"As an inventor, Saul Griffith has spent a lot of time thinking about how to make useful things. Griffith developed innovative designs for low-cost prescription glasses and energy-producing kites, founded the DIY website Instructables, and created a comprehensive carbon calculator called WattzOn. He was also awarded a MacArthur “genius” grant in 2007. Recently, onstage at high-profile conferences such as TED and PopTech, Griffith has been arguing that we need to stop buying things and then throwing them away so quickly. In short, we need more “heirloom design.”"
glvo  heirloomdesign  saulgriffith  slow  slowdesign  philosophy  green  sustainability  design  lego 
january 2010 by robertogreco
slowLab > slow design laboratory
"What does it mean to be Slow? Mindfulness. Imagination. Intention. Collaboration. Action. As you greet 2010, we hope you’ll take a moment to reflect on how these qualities might be part of your year ahead."

[more here:]
design  ideas  slow  sustainability  creativity  slowdesign  slowlab  lcproject  mindfulness  collaboration  acition  imagination  intention  activism  duurzaamheid 
january 2010 by robertogreco
Bientôt Demain : le slow design au quotidien
"Le processus du Slow Design est complet, détaillé, holistique, poussé, respecté et mûrement réfléchi. Il permet l'évolution et le développement des résultats de la conception. Il appartient aux domaines public et professionnel et insiste sur l'importance de démocratiser le processus de conception en englobant un grand nombre de participants."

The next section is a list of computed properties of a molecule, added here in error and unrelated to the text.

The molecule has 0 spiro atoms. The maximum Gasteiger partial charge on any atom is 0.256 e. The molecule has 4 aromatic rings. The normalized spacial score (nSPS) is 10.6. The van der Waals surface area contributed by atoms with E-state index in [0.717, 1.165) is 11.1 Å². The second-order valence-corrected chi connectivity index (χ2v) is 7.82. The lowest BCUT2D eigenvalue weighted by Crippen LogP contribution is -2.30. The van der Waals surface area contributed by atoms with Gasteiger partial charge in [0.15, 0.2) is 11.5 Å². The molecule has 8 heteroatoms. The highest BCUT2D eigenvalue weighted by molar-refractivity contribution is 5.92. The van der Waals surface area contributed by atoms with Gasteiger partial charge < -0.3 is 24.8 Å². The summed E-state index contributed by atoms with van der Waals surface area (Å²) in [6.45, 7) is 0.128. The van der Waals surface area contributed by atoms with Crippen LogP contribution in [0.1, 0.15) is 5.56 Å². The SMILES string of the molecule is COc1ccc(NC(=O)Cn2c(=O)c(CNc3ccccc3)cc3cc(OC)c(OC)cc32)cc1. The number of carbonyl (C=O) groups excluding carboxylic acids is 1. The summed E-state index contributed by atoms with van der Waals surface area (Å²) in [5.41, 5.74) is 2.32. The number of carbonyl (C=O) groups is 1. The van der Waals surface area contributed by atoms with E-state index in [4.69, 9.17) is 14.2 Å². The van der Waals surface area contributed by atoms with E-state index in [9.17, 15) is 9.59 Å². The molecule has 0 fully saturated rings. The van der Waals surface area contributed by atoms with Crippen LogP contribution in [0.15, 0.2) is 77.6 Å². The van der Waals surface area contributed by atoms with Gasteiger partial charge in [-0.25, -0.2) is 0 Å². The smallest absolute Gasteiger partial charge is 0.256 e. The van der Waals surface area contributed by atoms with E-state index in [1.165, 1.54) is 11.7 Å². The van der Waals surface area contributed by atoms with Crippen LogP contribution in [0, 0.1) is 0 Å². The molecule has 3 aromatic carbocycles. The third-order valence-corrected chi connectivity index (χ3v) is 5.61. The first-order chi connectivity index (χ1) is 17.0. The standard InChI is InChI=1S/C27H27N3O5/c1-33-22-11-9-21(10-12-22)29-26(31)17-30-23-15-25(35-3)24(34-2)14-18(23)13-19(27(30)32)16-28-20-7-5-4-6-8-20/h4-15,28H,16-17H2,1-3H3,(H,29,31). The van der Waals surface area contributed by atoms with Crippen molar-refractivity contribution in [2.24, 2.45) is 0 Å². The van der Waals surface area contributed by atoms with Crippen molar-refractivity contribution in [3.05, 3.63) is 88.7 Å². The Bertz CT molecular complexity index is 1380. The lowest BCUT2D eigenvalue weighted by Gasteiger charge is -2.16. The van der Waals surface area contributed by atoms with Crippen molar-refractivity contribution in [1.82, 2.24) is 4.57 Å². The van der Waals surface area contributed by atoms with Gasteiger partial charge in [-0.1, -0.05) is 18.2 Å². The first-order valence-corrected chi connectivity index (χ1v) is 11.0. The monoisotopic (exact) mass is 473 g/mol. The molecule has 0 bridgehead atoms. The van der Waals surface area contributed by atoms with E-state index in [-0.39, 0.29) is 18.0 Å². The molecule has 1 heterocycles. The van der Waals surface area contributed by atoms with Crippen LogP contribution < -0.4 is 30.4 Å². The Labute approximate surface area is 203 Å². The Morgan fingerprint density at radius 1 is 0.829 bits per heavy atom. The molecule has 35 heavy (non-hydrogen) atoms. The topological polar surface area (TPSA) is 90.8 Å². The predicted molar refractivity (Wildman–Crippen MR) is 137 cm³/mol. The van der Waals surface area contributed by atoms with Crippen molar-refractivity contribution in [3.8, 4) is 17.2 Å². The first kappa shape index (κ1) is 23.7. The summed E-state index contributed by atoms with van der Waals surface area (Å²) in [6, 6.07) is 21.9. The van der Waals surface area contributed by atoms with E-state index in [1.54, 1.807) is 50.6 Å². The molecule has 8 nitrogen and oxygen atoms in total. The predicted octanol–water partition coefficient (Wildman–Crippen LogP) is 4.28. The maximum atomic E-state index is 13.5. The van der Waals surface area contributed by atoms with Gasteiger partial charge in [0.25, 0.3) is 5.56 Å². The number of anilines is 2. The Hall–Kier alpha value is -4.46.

slow  slowdesign  design  blogs  environment  green  art  crafts  french  clothing  sustainability 
december 2008 by robertogreco
"slowLab is an emerging organization based in New York, NY (US) and with activities worldwide.

The mission of the organization is to promote slowness or what we call 'Slow design' as a positive catalyst of individual, socio-cultural and environmental well-being. Our programming engages the innate creative capacities of individuals and the collaborative potential of communities to spur networks of cooperation and incite new thinking and approaches. Since 2003, slowLab has been growing a network of 'Slow creative activists' to exchange ideas and resources, share knowledge and cooperatively develop projects that positively impact the lives of individuals, the communities they participate in and the planet that we share.

slowLab’s current and future programs include public lectures, dialogues and exhibitions, an online project observatory and communication portal, academic programs and publishing projects. We aim to reach a wide spectrum of disciplines and communities, enabling slowLab's more holistic approach to take root and grow among an international public.

slowLab was inspired by the global 'slow' movements which serve to balance the demands of the fast-paced world on our bodies, our cities, and the cultural fabric.

slowLab is supported by the New York Foundation for the Arts (NYFA) who serves as our nonprofit fiscal sponsor."
activism  architecture  art  awareness  philosophy  slow  spirituality  collective  community  creativity  design  environment  innovation  urbanism  glvo  organization  nyc  nonprofit  inspiration  sustainability  society  labs  laboratories  lcproject  openstudioproject  slowdesign  slowlab  nonprofits 
january 2007 by robertogreco